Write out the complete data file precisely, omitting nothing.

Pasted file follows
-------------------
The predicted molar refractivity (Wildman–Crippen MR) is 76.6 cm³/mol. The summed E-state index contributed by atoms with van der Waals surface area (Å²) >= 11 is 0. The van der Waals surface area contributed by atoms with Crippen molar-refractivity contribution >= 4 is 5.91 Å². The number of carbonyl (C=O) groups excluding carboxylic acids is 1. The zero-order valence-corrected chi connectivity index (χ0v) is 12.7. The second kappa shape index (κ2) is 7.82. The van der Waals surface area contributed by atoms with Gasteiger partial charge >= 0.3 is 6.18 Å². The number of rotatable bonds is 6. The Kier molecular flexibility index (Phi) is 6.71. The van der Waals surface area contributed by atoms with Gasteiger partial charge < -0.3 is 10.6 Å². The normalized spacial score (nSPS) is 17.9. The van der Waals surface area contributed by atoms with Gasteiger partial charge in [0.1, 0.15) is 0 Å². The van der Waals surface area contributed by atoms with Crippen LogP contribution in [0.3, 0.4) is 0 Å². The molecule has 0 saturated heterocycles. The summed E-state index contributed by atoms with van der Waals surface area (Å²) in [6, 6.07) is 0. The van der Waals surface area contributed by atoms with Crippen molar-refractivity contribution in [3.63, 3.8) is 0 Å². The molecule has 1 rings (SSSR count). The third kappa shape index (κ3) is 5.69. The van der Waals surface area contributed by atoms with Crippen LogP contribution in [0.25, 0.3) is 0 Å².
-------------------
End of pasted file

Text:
The predicted molar refractivity (Wildman–Crippen MR) is 76.6 cm³/mol. The summed E-state index contributed by atoms with van der Waals surface area (Å²) >= 11 is 0. The van der Waals surface area contributed by atoms with Crippen molar-refractivity contribution >= 4 is 5.91 Å². The number of carbonyl (C=O) groups excluding carboxylic acids is 1. The zero-order valence-corrected chi connectivity index (χ0v) is 12.7. The second kappa shape index (κ2) is 7.82. The van der Waals surface area contributed by atoms with Gasteiger partial charge >= 0.3 is 6.18 Å². The number of rotatable bonds is 6. The Kier molecular flexibility index (Phi) is 6.71. The van der Waals surface area contributed by atoms with Gasteiger partial charge < -0.3 is 10.6 Å². The normalized spacial score (nSPS) is 17.9. The van der Waals surface area contributed by atoms with Gasteiger partial charge in [0.1, 0.15) is 0 Å². The van der Waals surface area contributed by atoms with Crippen LogP contribution in [0.3, 0.4) is 0 Å². The molecule has 0 saturated heterocycles. The summed E-state index contributed by atoms with van der Waals surface area (Å²) in [6, 6.07) is 0. The van der Waals surface area contributed by atoms with Crippen molar-refractivity contribution in [3.63, 3.8) is 0 Å². The molecule has 1 rings (SSSR count). The third kappa shape index (κ3) is 5.69. The van der Waals surface area contributed by atoms with Crippen LogP contribution in [0.25, 0.3) is 0 Å².